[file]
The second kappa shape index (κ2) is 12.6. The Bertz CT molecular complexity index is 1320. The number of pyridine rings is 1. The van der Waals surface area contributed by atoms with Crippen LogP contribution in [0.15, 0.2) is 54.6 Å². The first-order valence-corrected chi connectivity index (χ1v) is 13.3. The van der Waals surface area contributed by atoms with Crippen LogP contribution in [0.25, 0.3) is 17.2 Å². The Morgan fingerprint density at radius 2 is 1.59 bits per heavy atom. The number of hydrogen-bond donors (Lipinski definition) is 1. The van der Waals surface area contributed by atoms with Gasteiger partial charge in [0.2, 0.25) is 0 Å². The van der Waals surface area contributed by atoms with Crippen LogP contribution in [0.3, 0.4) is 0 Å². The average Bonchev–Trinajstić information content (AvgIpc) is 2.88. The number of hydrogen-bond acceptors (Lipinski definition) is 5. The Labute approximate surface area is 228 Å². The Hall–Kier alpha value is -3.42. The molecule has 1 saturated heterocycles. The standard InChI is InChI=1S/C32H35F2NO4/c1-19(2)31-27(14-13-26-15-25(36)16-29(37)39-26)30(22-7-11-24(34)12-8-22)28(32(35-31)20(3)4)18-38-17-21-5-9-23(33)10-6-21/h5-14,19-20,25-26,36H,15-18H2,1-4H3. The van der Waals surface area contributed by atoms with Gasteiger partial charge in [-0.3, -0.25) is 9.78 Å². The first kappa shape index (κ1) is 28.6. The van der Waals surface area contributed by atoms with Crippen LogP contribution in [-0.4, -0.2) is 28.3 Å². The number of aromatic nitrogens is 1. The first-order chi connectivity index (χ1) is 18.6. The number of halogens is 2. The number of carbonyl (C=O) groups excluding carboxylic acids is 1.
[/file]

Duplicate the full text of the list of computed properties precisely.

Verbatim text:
The second kappa shape index (κ2) is 12.6. The Bertz CT molecular complexity index is 1320. The number of pyridine rings is 1. The van der Waals surface area contributed by atoms with Crippen LogP contribution in [0.15, 0.2) is 54.6 Å². The first-order valence-corrected chi connectivity index (χ1v) is 13.3. The van der Waals surface area contributed by atoms with Crippen LogP contribution in [0.25, 0.3) is 17.2 Å². The Morgan fingerprint density at radius 2 is 1.59 bits per heavy atom. The number of hydrogen-bond donors (Lipinski definition) is 1. The van der Waals surface area contributed by atoms with Gasteiger partial charge in [0.2, 0.25) is 0 Å². The van der Waals surface area contributed by atoms with Crippen LogP contribution in [0.3, 0.4) is 0 Å². The average Bonchev–Trinajstić information content (AvgIpc) is 2.88. The number of hydrogen-bond acceptors (Lipinski definition) is 5. The Labute approximate surface area is 228 Å². The Hall–Kier alpha value is -3.42. The molecule has 1 saturated heterocycles. The standard InChI is InChI=1S/C32H35F2NO4/c1-19(2)31-27(14-13-26-15-25(36)16-29(37)39-26)30(22-7-11-24(34)12-8-22)28(32(35-31)20(3)4)18-38-17-21-5-9-23(33)10-6-21/h5-14,19-20,25-26,36H,15-18H2,1-4H3. The van der Waals surface area contributed by atoms with Gasteiger partial charge in [-0.3, -0.25) is 9.78 Å². The first kappa shape index (κ1) is 28.6. The van der Waals surface area contributed by atoms with Crippen LogP contribution in [-0.4, -0.2) is 28.3 Å². The number of aromatic nitrogens is 1. The first-order chi connectivity index (χ1) is 18.6. The number of halogens is 2. The number of carbonyl (C=O) groups excluding carboxylic acids is 1.